Cultural Materialism - Marvin Harris
Cultural Materialism is an anthropological paradigm founded upon, but not constrained by, Marxist Materialistic thought. The term Cultural Materialism, first coined by Marvin Harris in his The Rise of Anthropological Theory (1968), is derived from two English words: "Culture" (social structure, language, law, religion, politics, art, science, superstition, etc.) and "Materialism" (materiality, rather than intellect or spirituality, is fundamental to reality). Harris developed Cultural Materialism by borrowing from existing anthropological doctrines, especially Marxist Materialism.
Cultural Materialism - Infrastructure, Structure and Superstructure
Cultural Materialism retains and expands upon the Marxist Three Levels of Culture Model: Infrastructure, Structure and Superstructure.
Cultural Materialism - Organization, Ideology and Symbolism
Cultural Materialism seeks to explain cultural organization, ideology and symbolism within a materialistic (Infrastructure/structure/superstructure) framework. Cultural Materialists believe society develops on a trial and error basis. If something is not beneficial to a society's ability to produce and/or reproduce, or causes production and/or reproduction to exceed acceptable limits, it will disappear from society altogether. Therefore, law, government, religion, family values, etc. must be beneficial to society or they will cease to exist within society. Cultural Materialists ignore "Emic" (society's opinion) in favor of "Etic" (observation of phenomenon via scientific method).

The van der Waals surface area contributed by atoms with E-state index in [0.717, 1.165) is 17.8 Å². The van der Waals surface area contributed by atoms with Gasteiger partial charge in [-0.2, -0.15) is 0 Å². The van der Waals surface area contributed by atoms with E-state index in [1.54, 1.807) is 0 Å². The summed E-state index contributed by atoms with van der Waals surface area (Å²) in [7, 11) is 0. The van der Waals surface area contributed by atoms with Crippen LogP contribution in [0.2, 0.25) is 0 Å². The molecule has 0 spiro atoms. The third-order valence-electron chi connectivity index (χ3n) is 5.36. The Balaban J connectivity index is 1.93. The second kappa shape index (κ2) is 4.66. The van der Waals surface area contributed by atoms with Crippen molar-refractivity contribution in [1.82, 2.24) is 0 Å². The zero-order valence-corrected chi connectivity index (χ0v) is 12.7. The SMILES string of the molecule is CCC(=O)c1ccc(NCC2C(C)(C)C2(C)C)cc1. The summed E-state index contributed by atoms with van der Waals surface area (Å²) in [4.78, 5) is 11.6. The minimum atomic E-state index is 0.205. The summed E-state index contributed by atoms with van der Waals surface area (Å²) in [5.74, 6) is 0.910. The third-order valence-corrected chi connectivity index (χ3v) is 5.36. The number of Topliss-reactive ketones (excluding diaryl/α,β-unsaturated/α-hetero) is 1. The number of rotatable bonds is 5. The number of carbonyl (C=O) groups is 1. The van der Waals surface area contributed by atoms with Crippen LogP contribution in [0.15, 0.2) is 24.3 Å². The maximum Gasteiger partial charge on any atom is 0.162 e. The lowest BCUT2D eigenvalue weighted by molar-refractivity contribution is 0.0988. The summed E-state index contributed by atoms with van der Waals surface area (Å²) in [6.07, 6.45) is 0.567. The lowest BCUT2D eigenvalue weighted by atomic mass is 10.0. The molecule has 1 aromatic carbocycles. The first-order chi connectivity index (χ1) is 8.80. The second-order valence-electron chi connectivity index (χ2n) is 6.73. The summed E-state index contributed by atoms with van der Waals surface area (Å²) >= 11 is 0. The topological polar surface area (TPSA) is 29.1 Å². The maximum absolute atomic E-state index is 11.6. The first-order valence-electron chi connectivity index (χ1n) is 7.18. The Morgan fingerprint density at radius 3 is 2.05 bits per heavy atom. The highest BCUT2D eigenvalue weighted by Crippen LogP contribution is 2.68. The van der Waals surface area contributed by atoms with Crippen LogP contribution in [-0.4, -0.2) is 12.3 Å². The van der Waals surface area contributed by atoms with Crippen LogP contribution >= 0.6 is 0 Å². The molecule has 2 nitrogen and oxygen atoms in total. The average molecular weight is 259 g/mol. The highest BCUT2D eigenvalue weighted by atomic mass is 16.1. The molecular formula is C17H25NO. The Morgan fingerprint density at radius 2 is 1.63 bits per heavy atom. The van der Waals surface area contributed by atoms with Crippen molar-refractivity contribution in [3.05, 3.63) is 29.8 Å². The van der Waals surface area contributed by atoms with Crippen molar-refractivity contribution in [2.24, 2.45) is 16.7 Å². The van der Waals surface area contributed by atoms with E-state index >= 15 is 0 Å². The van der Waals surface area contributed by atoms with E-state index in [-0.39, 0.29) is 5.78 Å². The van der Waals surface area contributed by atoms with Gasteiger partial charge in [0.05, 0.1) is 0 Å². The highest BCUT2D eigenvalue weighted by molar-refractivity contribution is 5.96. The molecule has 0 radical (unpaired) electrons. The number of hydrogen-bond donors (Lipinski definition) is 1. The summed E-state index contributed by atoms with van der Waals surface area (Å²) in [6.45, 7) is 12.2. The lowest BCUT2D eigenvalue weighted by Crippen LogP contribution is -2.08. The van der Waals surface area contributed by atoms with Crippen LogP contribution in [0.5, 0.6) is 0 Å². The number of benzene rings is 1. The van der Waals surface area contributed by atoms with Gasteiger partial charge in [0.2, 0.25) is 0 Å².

Cultural Materialism - Criticisms
Proponents of alternative anthropological doctrines criticize Cultural Materialism for various reasons. Marxists criticize Cultural Materialism for ignoring Structure's influence upon Infrastructure. Postmodernists believe that reliance upon "Etic" in studying culture is not appropriate, as science is merely a function of culture. Idealists criticize Cultural Materialism for ignoring variables such as genetics, and believe "Emic" is more significant than Cultural Materialists allow. Finally, it seems that Materialism is too simplistic. We must consider intellectual and spiritual influences upon society as well. We are intelligent creatures who tend to have spiritual inclinations that cannot be accounted for by material means alone.